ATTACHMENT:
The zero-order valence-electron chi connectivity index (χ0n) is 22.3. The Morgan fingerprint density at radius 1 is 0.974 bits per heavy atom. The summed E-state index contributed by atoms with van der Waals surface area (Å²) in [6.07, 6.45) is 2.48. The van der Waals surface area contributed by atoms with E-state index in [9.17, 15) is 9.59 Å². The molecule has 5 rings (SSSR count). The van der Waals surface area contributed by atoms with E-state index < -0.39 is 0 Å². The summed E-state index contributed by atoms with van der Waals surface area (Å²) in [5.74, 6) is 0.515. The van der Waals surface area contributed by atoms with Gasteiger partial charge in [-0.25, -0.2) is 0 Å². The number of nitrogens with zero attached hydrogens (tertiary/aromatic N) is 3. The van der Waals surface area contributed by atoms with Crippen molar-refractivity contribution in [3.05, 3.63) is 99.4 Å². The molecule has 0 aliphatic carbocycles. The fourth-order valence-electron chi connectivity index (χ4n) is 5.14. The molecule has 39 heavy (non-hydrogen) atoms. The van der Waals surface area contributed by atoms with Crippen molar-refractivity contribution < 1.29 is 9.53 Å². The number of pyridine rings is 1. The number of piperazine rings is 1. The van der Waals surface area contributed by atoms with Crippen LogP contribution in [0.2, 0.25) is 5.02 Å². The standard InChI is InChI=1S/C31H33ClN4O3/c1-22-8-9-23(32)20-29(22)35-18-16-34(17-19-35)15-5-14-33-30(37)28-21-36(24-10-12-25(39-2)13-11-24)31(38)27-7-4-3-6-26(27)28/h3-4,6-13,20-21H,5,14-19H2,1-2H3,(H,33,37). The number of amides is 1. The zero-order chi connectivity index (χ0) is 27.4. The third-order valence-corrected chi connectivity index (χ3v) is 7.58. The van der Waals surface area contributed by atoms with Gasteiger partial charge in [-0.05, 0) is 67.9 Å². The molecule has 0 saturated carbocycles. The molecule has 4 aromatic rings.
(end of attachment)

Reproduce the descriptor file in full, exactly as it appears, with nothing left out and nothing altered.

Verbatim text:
The zero-order valence-electron chi connectivity index (χ0n) is 22.3. The Morgan fingerprint density at radius 1 is 0.974 bits per heavy atom. The summed E-state index contributed by atoms with van der Waals surface area (Å²) in [6.07, 6.45) is 2.48. The van der Waals surface area contributed by atoms with E-state index in [9.17, 15) is 9.59 Å². The molecule has 5 rings (SSSR count). The van der Waals surface area contributed by atoms with E-state index < -0.39 is 0 Å². The summed E-state index contributed by atoms with van der Waals surface area (Å²) in [5.74, 6) is 0.515. The van der Waals surface area contributed by atoms with Gasteiger partial charge in [-0.25, -0.2) is 0 Å². The number of nitrogens with zero attached hydrogens (tertiary/aromatic N) is 3. The van der Waals surface area contributed by atoms with Crippen molar-refractivity contribution in [3.05, 3.63) is 99.4 Å². The molecule has 0 aliphatic carbocycles. The fourth-order valence-electron chi connectivity index (χ4n) is 5.14. The molecule has 39 heavy (non-hydrogen) atoms. The van der Waals surface area contributed by atoms with Crippen molar-refractivity contribution < 1.29 is 9.53 Å². The number of pyridine rings is 1. The number of piperazine rings is 1. The van der Waals surface area contributed by atoms with Crippen LogP contribution in [0.2, 0.25) is 5.02 Å². The standard InChI is InChI=1S/C31H33ClN4O3/c1-22-8-9-23(32)20-29(22)35-18-16-34(17-19-35)15-5-14-33-30(37)28-21-36(24-10-12-25(39-2)13-11-24)31(38)27-7-4-3-6-26(27)28/h3-4,6-13,20-21H,5,14-19H2,1-2H3,(H,33,37). The number of amides is 1. The zero-order chi connectivity index (χ0) is 27.4. The third-order valence-corrected chi connectivity index (χ3v) is 7.58. The van der Waals surface area contributed by atoms with Gasteiger partial charge in [-0.05, 0) is 67.9 Å². The molecule has 0 saturated carbocycles. The molecule has 4 aromatic rings.